Turkey’s lira slid to a record low and bond yields briefly touched their highest in at least eight years on Tuesday, after President Tayyip Erdogan said he plans to take greater control of the economy after elections next month.
Erdogan’s comments, in an interview with Bloomberg Television in London, reinforced long-standing concerns about the president’s drive to shape monetary policy and blunt the central bank’s ability to rein in double-digit inflation.
He said the central bank was independent but would not be able to ignore signals from the head of the executive once the switch to a presidential system was complete following the June vote.
“I will take the responsibility as the indisputable head of the executive in respect of the steps to be taken and decisions on these issues,” he said in the interview broadcast on Tuesday.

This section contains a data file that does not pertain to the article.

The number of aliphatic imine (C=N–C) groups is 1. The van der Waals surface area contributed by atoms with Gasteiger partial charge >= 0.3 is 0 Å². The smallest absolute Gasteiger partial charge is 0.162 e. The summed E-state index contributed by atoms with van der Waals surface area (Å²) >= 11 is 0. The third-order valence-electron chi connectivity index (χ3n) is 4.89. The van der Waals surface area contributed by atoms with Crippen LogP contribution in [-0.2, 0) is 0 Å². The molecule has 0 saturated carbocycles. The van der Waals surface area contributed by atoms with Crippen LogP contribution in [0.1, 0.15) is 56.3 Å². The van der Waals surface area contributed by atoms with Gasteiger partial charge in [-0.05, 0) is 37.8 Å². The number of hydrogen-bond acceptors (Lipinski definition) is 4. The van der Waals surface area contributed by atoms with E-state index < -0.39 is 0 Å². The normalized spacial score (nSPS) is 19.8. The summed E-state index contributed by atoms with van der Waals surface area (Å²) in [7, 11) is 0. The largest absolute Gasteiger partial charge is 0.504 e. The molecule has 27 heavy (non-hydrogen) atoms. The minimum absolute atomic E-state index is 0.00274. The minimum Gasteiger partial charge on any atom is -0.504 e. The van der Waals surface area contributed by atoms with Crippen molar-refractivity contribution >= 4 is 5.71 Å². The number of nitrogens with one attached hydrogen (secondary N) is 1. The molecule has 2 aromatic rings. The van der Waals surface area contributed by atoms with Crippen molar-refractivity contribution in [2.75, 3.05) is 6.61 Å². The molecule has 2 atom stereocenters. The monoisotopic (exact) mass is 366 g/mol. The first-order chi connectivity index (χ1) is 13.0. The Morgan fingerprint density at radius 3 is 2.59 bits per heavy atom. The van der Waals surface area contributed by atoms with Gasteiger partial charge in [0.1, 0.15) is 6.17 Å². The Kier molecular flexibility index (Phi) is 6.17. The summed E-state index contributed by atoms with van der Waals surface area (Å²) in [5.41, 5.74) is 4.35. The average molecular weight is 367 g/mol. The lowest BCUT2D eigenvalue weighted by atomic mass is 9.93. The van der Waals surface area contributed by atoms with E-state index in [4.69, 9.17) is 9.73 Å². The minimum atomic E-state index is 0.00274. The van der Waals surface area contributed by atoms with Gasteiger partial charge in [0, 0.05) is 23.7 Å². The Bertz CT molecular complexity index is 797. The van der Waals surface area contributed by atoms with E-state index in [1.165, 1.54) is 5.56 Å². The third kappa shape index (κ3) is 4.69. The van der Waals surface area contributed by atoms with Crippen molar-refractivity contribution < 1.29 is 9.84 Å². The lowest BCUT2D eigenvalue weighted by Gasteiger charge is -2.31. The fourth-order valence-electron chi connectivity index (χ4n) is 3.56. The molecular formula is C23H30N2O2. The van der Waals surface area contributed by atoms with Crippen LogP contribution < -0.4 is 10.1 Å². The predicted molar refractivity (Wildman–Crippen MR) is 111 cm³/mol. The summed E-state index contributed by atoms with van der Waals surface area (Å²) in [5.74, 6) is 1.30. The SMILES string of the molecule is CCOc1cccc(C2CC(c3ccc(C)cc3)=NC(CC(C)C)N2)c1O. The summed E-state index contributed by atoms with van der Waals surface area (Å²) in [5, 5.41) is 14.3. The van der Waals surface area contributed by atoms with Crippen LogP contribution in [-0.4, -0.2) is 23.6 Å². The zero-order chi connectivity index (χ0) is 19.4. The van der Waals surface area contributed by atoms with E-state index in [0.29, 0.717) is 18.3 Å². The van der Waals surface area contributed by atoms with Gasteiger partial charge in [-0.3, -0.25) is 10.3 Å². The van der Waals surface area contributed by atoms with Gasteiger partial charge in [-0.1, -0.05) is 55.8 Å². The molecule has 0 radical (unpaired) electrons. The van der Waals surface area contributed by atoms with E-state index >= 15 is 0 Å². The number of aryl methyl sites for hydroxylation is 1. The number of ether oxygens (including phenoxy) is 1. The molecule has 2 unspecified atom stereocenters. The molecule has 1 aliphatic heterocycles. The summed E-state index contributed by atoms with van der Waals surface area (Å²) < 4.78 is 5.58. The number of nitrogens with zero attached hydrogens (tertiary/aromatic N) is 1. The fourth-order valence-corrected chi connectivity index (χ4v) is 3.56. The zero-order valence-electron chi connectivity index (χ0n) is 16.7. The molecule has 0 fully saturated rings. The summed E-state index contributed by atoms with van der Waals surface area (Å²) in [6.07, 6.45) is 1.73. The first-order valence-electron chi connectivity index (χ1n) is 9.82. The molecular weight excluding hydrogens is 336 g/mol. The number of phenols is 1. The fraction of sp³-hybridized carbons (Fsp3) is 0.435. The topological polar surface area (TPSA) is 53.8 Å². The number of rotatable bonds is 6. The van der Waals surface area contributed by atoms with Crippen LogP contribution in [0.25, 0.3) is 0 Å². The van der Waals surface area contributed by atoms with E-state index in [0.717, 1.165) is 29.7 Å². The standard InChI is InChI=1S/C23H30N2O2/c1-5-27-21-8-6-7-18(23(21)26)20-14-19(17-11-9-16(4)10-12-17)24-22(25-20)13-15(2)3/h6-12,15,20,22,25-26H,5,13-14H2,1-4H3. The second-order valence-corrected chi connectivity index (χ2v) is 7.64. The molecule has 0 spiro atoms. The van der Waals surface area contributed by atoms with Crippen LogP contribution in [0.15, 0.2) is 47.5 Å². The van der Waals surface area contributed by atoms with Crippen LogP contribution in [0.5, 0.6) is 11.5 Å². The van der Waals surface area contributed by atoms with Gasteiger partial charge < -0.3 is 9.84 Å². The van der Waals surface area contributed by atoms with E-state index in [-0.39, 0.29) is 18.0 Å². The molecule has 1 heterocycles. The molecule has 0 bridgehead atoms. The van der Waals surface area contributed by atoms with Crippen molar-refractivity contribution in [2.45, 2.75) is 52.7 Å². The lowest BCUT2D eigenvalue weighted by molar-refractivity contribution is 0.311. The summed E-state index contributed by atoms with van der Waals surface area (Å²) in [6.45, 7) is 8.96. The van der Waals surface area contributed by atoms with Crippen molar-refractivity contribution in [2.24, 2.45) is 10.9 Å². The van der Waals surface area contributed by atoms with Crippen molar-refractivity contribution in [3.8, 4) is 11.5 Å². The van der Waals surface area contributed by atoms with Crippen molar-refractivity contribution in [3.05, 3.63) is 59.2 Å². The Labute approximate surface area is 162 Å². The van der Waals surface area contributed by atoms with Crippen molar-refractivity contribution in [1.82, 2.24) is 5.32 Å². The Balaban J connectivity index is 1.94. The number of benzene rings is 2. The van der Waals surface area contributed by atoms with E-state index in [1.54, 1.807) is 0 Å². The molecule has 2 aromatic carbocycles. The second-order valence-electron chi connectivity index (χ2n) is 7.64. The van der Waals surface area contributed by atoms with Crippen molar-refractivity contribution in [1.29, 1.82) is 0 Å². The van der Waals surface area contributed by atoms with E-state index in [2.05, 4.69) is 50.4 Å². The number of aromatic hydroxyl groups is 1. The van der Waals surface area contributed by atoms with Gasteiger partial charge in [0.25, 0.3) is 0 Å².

Turkey has called snap presidential and parliamentary elections for June 24 and polls show Erdogan as the strongest candidate to win the presidential vote. Turks narrowly backed a switch to an executive presidency in a referendum last year. That change is due to go into effect after the vote.
His comments helped pushed the ailing lira to a fresh record low of 4.43 against the dollar, bringing its losses this year to 14 percent.
Yields on 10-year government bonds TR10YT=RR briefly touched their highest since at least January 2010.